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GLSL Core Tutorial – Color Example

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In the previous example we saw how to transform the geometry sent from the application to draw a model with a color defined as a constant in the fragment shader. In here we’re going to explore some more flexible ways of setting color for a 3D model.

The first approach is to consider color as a vertex attribute. This implies that, in the application side, we must create another buffer to hold the color values per vertex, and add this buffer to the Vertex Array Object. On the vertex shader we’ll call this new vertex attribute as color, and declare it as an attribute, using the in keyword. We’re also going to declare an output variable called colorV, and we’re going to assign to it the value of the attribute color, so that is value is sent to the fragment shader.

The relevant lines are highlighted in the vertex shader:

#version 330

layout (std140) uniform Matrices {
	mat4 pvm;
} ;

in vec4 position;
in vec4 color;

out vec4 colorV;

void main() 
{
	colorV = color;
	gl_Position = pvm * position ;
}

A graphical primitive, such as a triangle, is defined with vertex attributes, namely position and, in this case, color. The color for each pixel inside the triangle will be the result of the interpolation based on the vertices’ colors and the value stored on gl_Position. For instance, in a triangle, if each vertex has a distinct color consisting of one of the RGB channels, the point in the middle of the triangle will be gray.

When the variable color finally arrives at the fragment shader it will hold the interpolated value. The fragment shader has no need to perform any computation, and the only difference regarding the previous example is that the output of the fragment shader is assigned to the fragment’s input colorV instead of a constant.

#version 330

in vec4 colorV;

out vec4 outputF;

void main()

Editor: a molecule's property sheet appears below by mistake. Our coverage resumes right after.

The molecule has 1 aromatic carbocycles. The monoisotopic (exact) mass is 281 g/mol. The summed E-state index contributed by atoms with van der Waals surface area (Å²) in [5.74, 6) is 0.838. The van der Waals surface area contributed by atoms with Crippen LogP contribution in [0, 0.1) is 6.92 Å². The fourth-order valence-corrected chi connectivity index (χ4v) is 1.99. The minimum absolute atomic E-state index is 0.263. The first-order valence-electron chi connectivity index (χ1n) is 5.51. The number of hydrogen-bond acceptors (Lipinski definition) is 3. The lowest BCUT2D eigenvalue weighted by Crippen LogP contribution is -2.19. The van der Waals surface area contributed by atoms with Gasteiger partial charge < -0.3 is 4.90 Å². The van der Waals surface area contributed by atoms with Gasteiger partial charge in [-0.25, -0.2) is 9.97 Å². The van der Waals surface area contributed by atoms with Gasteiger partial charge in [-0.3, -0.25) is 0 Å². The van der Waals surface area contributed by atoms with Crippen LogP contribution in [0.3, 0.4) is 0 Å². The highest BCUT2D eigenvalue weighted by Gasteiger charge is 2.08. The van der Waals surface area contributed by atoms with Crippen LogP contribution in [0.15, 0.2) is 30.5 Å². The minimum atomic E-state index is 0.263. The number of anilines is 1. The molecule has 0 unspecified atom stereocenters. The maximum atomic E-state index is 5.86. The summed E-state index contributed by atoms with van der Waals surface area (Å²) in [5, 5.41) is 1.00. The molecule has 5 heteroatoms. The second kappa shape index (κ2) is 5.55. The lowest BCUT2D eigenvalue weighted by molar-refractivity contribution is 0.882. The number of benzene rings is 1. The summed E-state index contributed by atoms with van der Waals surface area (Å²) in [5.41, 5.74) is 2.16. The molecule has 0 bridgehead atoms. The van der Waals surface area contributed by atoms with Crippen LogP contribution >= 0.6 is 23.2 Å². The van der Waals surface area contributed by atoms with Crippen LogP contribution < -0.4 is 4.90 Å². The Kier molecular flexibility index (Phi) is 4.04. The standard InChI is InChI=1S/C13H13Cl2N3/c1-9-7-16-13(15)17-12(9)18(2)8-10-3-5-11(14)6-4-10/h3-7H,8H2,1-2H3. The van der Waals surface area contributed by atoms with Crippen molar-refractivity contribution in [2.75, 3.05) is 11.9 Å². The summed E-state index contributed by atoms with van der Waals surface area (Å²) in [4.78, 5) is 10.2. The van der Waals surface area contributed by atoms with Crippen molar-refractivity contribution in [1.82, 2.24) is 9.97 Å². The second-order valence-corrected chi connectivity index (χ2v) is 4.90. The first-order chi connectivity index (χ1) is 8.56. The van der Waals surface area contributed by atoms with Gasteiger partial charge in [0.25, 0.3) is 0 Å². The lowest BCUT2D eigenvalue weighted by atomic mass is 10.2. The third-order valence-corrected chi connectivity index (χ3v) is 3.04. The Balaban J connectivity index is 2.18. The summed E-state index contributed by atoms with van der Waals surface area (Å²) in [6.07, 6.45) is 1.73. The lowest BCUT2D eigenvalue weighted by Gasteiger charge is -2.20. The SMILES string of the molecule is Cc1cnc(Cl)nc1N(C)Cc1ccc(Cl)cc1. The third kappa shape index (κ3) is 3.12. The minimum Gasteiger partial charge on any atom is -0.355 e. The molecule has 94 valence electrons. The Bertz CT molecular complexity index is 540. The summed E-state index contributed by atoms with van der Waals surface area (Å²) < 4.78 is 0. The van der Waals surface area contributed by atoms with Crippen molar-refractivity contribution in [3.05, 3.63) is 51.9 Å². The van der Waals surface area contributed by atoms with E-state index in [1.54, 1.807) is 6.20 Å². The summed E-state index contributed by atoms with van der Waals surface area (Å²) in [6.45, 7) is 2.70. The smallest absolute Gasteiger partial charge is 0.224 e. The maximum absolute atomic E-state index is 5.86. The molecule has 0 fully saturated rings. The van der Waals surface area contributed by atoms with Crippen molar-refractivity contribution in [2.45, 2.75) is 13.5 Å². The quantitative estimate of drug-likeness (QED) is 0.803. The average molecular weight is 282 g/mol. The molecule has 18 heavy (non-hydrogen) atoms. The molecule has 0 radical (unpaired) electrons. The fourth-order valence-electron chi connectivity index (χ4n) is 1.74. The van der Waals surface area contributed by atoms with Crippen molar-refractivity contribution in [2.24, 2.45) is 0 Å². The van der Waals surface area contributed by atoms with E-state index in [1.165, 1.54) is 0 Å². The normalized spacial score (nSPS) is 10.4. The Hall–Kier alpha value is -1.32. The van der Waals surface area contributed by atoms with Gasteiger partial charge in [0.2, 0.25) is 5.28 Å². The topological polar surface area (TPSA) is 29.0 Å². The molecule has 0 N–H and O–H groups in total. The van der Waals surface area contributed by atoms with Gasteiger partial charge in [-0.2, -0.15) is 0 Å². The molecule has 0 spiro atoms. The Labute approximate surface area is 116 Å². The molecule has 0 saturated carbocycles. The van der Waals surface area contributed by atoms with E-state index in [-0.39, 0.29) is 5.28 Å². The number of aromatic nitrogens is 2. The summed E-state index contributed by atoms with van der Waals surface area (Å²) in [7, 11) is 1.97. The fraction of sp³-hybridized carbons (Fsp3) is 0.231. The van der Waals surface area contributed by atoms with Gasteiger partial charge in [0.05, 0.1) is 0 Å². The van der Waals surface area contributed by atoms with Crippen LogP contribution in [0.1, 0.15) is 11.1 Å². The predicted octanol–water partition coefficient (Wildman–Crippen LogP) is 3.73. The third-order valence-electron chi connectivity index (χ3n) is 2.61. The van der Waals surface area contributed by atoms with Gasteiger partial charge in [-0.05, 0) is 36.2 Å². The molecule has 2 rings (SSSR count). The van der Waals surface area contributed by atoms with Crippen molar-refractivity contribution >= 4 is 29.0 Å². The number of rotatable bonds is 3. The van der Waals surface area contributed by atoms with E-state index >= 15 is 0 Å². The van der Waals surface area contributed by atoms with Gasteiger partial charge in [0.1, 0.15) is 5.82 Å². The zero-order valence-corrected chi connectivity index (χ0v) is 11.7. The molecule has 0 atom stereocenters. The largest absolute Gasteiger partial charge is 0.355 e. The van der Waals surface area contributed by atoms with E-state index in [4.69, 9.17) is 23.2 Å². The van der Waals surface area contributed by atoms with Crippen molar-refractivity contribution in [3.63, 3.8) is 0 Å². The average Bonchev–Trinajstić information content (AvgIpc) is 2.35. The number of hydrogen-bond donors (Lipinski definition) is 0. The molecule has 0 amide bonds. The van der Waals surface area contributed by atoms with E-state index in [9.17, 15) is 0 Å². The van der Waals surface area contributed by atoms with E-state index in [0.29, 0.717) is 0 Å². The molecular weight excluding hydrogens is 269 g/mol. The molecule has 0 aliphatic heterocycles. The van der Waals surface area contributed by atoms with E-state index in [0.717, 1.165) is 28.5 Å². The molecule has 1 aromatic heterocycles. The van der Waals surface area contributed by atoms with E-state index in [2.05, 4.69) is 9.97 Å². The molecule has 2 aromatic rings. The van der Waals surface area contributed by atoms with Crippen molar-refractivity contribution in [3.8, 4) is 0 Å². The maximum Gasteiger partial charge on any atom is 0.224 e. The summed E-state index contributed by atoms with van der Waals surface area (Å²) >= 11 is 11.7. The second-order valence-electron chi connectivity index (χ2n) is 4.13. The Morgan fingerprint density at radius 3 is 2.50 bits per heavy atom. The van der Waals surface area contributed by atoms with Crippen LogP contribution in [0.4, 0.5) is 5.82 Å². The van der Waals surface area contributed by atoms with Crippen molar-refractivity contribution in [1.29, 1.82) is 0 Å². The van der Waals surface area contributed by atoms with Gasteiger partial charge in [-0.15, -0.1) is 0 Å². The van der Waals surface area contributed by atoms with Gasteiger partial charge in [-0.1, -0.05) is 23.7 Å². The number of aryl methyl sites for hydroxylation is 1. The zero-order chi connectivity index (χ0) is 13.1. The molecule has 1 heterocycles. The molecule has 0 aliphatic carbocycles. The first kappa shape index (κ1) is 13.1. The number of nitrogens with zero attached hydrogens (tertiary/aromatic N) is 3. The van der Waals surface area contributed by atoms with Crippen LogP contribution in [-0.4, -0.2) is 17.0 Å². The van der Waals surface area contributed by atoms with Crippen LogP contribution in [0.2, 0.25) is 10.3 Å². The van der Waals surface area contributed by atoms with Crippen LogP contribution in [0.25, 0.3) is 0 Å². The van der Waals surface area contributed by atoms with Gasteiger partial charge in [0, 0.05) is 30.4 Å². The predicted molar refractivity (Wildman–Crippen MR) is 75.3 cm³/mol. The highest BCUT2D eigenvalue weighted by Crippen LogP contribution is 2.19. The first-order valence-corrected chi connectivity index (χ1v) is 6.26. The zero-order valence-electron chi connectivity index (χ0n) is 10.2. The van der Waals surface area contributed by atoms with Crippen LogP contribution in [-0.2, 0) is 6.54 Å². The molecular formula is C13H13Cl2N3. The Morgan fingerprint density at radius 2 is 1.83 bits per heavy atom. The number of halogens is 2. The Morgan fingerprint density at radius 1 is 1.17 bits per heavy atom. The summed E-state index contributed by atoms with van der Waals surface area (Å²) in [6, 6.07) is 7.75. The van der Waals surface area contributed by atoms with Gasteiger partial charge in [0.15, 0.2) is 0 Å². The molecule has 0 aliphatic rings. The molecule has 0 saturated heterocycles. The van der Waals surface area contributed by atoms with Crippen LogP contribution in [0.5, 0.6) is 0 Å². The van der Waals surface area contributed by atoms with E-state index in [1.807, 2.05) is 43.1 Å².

{
	outputF = colorV;
}

One of the matching mechanisms for variables across shaders is name based. The variable has the same name in both shaders. colorV, being declared as out in the vertex shader and in in the fragment shader.

A varying color per vertex is not a common approach because in most cases the color of a model, or parts of it, is constant, and passing a constant color as an attribute is a waste of bandwidth and memory since the color must be replicated for every vertex. Furthermore, when considering more complex shading algorithms, the “color” of an object is determined, not by a single vec4, but by a set of properties, hence each vertex would require a lot of unnecessary memory.

Usually each OpenGL draw call has a single color associated with it, and to implement this we resort to uniforms. Before each draw call we can set the respective color using a uniform variable, regardless of vertex count.

Under this approach, the color is constant for every vertex in the draw call, hence interpolation is not required. We can use the uniform variable directly in the fragment shader, skipping the interpolation stage for this values.

The vertex shader is as follows:

#version 330

layout (std140) uniform Matrices {
	mat4 pvm;
} ;

in vec4 position;

void main() 
{
	gl_Position = pvm * position ;
}

our fragment shader needs to declare a uniform variable to hold the color, color. This variable can be set from the application. Until then we can define any particular color, for instance red (1,0,0,1), as its default value.

The fragment shader is as follows:

#version 330